Apart from both being shiny, it’s hard to see any connection between a Blu-ray disk and a solar panel. Northwestern University researchers thought outside the box, however, and used the disk’s tiny stamped grooves and pits to make molds for solar panels. Because of the resulting structure’s geometry, the solar cells were able to absorb 21.8% more light. Overall, the conversion efficiency was raised by 12 percent.

Bad movie? Turn it into a solar cell

solar cell blu-ray

Credit: istockphoto

As solid state drives and cloud storage have taken off, people nowadays see little use in optical storage devices like Blu-ray, let alone DVDs. Why buy a movie when you can stream it? Why store media on an optical device when a flash drive is so much more convenient? It’s a doomed market, but optical storage isn’t completely useless yet; not the Blu-rays at least. Apparently, a Blu-ray disk is an excellent medium for imprinting quasi-random nanostructures, which are essential to solar cells.

The most important parameter in a solar cell is how many photons it can absorb. To increase the number of photons that get trapped, modern solar cells employ so-called quasi-random nanostructures –  patterns that are neither too orderly nor too random. To make the molds that print these patterns onto a solar cell is prohibitively expensive, so alternatives have been sought. Some attempts have been made using Blu-ray disks, since these already have a nanostructure built in. If the disk is empty, however, then the resulting patterns are inefficient. However, when the Northerwestern researchers made a mold from a disk filled with the movie Police Story 3: Supercop, a significant surge in photon absorption was reported in Nature Communications.

Optical images of a half-patterned solar cell showing iridescent scattering due to the periodic nature of the Blu-ray pattern. Credit: Northwestern University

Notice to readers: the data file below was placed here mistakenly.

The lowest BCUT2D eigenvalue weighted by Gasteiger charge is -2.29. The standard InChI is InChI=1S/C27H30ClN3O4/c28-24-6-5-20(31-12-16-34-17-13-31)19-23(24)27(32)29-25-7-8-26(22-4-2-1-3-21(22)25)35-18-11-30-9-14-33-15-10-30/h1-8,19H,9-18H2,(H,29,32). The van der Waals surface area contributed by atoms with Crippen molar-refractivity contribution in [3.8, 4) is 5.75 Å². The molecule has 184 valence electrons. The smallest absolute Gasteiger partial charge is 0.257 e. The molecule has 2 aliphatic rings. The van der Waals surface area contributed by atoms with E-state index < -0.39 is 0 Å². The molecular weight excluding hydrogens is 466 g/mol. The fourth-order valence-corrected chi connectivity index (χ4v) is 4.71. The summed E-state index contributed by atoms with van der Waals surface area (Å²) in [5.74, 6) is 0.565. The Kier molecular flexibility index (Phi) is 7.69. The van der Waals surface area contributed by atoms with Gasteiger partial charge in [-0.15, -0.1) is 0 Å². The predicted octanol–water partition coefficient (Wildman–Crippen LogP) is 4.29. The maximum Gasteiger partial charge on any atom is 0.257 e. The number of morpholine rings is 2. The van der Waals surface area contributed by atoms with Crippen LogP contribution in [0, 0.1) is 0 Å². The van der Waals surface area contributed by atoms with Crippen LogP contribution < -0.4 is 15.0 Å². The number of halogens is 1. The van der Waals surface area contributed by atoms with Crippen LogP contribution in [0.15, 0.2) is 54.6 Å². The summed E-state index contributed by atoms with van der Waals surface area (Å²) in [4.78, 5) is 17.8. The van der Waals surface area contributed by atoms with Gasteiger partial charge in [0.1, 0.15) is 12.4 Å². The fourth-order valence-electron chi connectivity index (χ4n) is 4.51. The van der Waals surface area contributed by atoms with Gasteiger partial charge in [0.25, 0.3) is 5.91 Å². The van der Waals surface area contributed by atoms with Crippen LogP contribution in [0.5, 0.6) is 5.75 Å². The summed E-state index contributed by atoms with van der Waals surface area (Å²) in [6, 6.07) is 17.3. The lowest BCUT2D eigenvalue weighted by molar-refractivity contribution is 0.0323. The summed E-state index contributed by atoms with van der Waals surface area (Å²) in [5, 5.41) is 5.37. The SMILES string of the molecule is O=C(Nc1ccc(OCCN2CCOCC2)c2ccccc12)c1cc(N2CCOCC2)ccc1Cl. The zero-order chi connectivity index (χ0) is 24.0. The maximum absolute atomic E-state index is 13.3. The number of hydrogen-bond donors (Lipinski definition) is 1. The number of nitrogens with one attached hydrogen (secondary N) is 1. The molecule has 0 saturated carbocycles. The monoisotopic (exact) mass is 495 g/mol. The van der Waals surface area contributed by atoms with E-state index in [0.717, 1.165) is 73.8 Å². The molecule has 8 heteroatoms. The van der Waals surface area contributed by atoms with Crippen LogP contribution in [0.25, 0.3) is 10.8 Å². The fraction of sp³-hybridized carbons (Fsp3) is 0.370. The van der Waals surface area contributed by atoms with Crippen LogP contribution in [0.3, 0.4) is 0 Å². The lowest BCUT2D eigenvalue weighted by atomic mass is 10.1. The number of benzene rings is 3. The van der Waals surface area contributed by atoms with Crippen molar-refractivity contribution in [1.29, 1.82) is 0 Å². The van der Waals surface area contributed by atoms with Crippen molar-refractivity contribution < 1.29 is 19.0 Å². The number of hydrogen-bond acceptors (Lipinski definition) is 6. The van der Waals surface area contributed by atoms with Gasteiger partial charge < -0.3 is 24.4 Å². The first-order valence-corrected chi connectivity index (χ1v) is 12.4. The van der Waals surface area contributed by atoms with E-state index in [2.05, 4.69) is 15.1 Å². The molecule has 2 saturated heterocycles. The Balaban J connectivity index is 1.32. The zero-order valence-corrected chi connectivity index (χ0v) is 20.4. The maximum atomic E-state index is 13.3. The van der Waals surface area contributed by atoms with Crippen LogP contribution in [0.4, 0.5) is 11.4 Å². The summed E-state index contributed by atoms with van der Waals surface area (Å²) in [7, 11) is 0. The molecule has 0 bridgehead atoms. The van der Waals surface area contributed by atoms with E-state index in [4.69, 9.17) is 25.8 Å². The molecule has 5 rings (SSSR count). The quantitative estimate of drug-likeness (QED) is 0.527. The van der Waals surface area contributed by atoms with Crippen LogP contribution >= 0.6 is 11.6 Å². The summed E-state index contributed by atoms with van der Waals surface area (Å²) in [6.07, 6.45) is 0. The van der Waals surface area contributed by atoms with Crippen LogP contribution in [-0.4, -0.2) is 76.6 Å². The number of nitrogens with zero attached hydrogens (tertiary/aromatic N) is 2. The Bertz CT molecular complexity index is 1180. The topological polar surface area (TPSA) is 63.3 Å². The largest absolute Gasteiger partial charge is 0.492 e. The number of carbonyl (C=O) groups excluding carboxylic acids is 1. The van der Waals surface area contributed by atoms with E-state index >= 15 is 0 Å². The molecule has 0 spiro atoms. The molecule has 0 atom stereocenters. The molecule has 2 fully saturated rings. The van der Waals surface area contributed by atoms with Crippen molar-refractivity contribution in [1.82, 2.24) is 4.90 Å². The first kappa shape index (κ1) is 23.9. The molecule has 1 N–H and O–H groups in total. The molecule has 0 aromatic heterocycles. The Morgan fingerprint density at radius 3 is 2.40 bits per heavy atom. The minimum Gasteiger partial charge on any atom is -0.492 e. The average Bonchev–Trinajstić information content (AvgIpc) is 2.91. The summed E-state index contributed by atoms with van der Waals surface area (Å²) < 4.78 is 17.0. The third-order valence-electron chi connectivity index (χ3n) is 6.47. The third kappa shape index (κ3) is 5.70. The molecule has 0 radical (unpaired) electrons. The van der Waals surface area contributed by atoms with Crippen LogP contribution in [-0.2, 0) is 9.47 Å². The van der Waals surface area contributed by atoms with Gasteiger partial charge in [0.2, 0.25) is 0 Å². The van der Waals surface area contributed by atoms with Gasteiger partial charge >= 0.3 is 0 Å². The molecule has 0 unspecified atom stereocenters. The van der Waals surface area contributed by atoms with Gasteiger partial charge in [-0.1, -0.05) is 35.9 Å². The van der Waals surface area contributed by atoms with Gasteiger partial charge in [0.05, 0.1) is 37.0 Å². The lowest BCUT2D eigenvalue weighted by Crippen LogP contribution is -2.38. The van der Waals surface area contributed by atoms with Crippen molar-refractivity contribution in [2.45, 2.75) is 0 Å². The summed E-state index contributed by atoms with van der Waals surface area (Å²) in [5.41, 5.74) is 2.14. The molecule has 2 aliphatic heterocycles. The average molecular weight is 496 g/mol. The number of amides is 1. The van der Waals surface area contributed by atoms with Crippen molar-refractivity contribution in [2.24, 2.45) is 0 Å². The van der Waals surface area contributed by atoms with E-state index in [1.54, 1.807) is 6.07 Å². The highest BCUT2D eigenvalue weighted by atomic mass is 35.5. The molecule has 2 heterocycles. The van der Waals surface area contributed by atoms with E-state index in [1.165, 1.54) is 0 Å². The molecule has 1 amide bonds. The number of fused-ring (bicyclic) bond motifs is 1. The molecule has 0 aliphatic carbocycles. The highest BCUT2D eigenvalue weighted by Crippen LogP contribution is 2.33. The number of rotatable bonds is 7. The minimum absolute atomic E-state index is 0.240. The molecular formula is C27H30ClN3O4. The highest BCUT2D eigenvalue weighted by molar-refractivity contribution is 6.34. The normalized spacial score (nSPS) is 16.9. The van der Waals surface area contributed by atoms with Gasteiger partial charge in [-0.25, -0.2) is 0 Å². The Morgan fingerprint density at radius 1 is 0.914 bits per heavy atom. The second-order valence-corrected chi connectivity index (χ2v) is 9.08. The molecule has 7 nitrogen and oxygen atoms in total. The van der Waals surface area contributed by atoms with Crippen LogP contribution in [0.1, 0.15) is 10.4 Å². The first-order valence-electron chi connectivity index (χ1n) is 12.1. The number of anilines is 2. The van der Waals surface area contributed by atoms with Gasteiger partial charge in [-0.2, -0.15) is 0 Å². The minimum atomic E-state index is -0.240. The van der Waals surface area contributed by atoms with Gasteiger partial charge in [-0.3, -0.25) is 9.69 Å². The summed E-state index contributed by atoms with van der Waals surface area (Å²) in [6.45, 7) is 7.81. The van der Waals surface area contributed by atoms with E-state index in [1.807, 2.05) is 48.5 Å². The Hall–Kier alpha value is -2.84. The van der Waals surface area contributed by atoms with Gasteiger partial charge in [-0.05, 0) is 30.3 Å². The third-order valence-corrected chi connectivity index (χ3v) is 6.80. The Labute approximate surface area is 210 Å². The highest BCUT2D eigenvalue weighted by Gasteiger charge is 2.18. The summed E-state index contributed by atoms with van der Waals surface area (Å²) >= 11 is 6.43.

Optical images of a half-patterned solar cell showing iridescent scattering due to the periodic nature of the Blu-ray pattern. Credit: Northwestern University

When a Blu-ray is written, compressed binary sequences are printed with an error control modulation in the form of islands and pits (the 0 and 1) such that each element is at least two to seven digits long. Since a single digit is 75 nanometers (nm) wide, a full Blu-ray is comprised of grooves and pits ranging from 50 nm to 525 nm in size. Coincidentally, these are near optimal for photon trapping.

The disk’s surface was first delaminated to expose the bits, then a negative mold was made. A polymer active layer was pressed onto the mold and vapor deposition was then used to transfer semiconducting material onto the new cell’s surface. When tested, the Blu-ray patterned cells absorbed 21.8 percent more light than non-patterned panels. Conversion efficiency jumped by nearly 12 percent.

So, quite unexpected. Personally, I believe this is a perfect example of how old tech can still creep up and surprise us. Why re-invent the wheel, when you can use what’s already around you.

 

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